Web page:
A rare daytime meteor was seen and heard streaking over northern Nevada and parts of California on Sunday,(4/22) just after the peak of an annual meteor shower.
Observers in the Reno area of Nevada reported seeing a fireball at about 8 a.m. local time, accompanied or followed by a thunderous clap that experts said could have been a sonic boom from the meteor or the sound of it breaking up high over the Earth.
The booming noise set off alarms at a Walmart store in Carson City, Nevada's capital, and was felt in and around the Lake Tahoe Basin and into California. The boom was caused by the speed with which the space rock entered the atmosphere. Meteorites enter Earth's upper atmosphere at somewhere between 22,000 and 44,000 mph – faster than the speed of sound, thus creating a sonic boom.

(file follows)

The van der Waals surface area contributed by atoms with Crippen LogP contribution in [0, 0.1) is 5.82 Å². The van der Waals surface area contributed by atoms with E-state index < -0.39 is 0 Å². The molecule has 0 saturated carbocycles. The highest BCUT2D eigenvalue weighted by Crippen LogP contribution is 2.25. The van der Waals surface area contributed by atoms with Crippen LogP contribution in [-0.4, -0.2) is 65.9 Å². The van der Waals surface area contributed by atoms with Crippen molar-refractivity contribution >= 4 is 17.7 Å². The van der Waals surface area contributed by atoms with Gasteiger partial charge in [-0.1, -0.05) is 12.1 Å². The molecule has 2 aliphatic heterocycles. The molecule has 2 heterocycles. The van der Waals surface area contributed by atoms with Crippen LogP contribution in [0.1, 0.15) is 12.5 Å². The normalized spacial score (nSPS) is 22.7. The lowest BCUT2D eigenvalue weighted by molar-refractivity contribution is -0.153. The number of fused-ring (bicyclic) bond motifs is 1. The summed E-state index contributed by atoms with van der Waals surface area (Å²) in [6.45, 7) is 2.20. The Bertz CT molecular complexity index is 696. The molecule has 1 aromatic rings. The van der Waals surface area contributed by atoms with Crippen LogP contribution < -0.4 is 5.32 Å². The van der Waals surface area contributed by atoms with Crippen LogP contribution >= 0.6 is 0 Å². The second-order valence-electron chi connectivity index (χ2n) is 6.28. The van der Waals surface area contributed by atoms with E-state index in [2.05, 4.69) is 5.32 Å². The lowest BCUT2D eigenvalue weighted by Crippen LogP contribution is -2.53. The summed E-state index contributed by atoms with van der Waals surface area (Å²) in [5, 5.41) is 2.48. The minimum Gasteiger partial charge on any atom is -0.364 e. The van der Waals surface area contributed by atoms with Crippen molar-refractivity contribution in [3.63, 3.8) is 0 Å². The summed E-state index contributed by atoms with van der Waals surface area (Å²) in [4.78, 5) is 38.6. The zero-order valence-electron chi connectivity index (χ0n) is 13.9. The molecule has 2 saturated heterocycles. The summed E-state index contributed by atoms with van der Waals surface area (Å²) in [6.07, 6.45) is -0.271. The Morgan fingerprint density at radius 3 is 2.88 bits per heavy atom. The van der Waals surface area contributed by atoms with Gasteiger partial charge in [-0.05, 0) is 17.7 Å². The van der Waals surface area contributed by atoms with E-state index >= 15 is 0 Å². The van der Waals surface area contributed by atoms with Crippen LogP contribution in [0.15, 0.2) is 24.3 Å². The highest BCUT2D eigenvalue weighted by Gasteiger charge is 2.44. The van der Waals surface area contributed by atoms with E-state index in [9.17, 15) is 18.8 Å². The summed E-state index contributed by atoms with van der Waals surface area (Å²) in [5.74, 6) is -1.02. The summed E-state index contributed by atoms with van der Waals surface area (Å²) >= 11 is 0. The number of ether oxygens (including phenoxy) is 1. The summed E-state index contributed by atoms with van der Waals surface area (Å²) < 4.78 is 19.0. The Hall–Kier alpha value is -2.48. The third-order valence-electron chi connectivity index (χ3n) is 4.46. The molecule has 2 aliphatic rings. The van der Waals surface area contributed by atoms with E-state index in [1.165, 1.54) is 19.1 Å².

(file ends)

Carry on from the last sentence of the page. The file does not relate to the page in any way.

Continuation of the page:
The meteor was reported seen in California from Sacramento to Orange County, hundreds of miles to the south. But the fireball went unnoticed in much of the Los Angeles area and other parts of Southern California because of cloudy skies.
Sunday's unusual daytime shooting star came just after the pre-dawn peak of the Lyrid meteor shower, an annual display that occurs when the Earth passes through remnants of space debris left by a comet that last approached the planet in 1861 on its 400-year orbit of the sun.
For a full schedule of meteor showers, visit the farmer's almanac website